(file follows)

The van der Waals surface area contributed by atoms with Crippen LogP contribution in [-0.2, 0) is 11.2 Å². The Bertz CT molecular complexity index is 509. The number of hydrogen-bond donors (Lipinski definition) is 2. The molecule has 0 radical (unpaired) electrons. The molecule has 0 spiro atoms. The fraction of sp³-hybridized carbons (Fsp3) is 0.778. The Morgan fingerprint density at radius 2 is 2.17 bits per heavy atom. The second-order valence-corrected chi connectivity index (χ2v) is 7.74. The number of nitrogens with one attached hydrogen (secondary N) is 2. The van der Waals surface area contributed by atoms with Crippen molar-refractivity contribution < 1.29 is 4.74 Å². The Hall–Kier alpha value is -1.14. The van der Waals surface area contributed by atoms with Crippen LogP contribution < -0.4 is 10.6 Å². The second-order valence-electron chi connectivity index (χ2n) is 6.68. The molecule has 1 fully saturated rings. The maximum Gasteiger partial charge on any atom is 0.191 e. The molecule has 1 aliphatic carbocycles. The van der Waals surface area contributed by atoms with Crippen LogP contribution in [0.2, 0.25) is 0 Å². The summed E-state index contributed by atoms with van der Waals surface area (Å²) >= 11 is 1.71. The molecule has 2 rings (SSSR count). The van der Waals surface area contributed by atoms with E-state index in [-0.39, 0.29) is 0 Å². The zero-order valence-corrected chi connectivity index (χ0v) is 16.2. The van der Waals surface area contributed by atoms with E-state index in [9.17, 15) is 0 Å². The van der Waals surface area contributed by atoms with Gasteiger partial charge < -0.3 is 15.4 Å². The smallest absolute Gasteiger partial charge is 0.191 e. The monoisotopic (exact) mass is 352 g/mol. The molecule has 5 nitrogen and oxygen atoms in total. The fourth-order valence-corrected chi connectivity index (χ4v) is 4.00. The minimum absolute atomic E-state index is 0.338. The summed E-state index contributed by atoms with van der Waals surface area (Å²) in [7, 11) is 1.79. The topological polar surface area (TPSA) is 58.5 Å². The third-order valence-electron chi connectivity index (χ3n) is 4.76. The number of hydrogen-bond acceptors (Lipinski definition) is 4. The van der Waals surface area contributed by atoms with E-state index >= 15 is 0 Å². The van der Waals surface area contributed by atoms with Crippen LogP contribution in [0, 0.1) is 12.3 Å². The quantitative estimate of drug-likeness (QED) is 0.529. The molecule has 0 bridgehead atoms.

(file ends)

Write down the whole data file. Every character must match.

The van der Waals surface area contributed by atoms with Crippen LogP contribution in [-0.2, 0) is 11.2 Å². The Bertz CT molecular complexity index is 509. The number of hydrogen-bond donors (Lipinski definition) is 2. The molecule has 0 radical (unpaired) electrons. The molecule has 0 spiro atoms. The fraction of sp³-hybridized carbons (Fsp3) is 0.778. The Morgan fingerprint density at radius 2 is 2.17 bits per heavy atom. The second-order valence-corrected chi connectivity index (χ2v) is 7.74. The number of nitrogens with one attached hydrogen (secondary N) is 2. The van der Waals surface area contributed by atoms with Crippen molar-refractivity contribution < 1.29 is 4.74 Å². The Hall–Kier alpha value is -1.14. The van der Waals surface area contributed by atoms with Crippen LogP contribution < -0.4 is 10.6 Å². The second-order valence-electron chi connectivity index (χ2n) is 6.68. The molecule has 1 fully saturated rings. The maximum Gasteiger partial charge on any atom is 0.191 e. The molecule has 1 aliphatic carbocycles. The van der Waals surface area contributed by atoms with Crippen LogP contribution in [0.2, 0.25) is 0 Å². The summed E-state index contributed by atoms with van der Waals surface area (Å²) >= 11 is 1.71. The molecule has 2 rings (SSSR count). The van der Waals surface area contributed by atoms with E-state index in [-0.39, 0.29) is 0 Å². The zero-order valence-corrected chi connectivity index (χ0v) is 16.2. The van der Waals surface area contributed by atoms with E-state index in [9.17, 15) is 0 Å². The van der Waals surface area contributed by atoms with Gasteiger partial charge < -0.3 is 15.4 Å². The smallest absolute Gasteiger partial charge is 0.191 e. The monoisotopic (exact) mass is 352 g/mol. The molecule has 5 nitrogen and oxygen atoms in total. The fourth-order valence-corrected chi connectivity index (χ4v) is 4.00. The minimum absolute atomic E-state index is 0.338. The summed E-state index contributed by atoms with van der Waals surface area (Å²) in [7, 11) is 1.79. The topological polar surface area (TPSA) is 58.5 Å². The third-order valence-electron chi connectivity index (χ3n) is 4.76. The number of hydrogen-bond acceptors (Lipinski definition) is 4. The van der Waals surface area contributed by atoms with E-state index >= 15 is 0 Å². The van der Waals surface area contributed by atoms with Crippen LogP contribution in [0, 0.1) is 12.3 Å². The quantitative estimate of drug-likeness (QED) is 0.529. The molecule has 0 bridgehead atoms.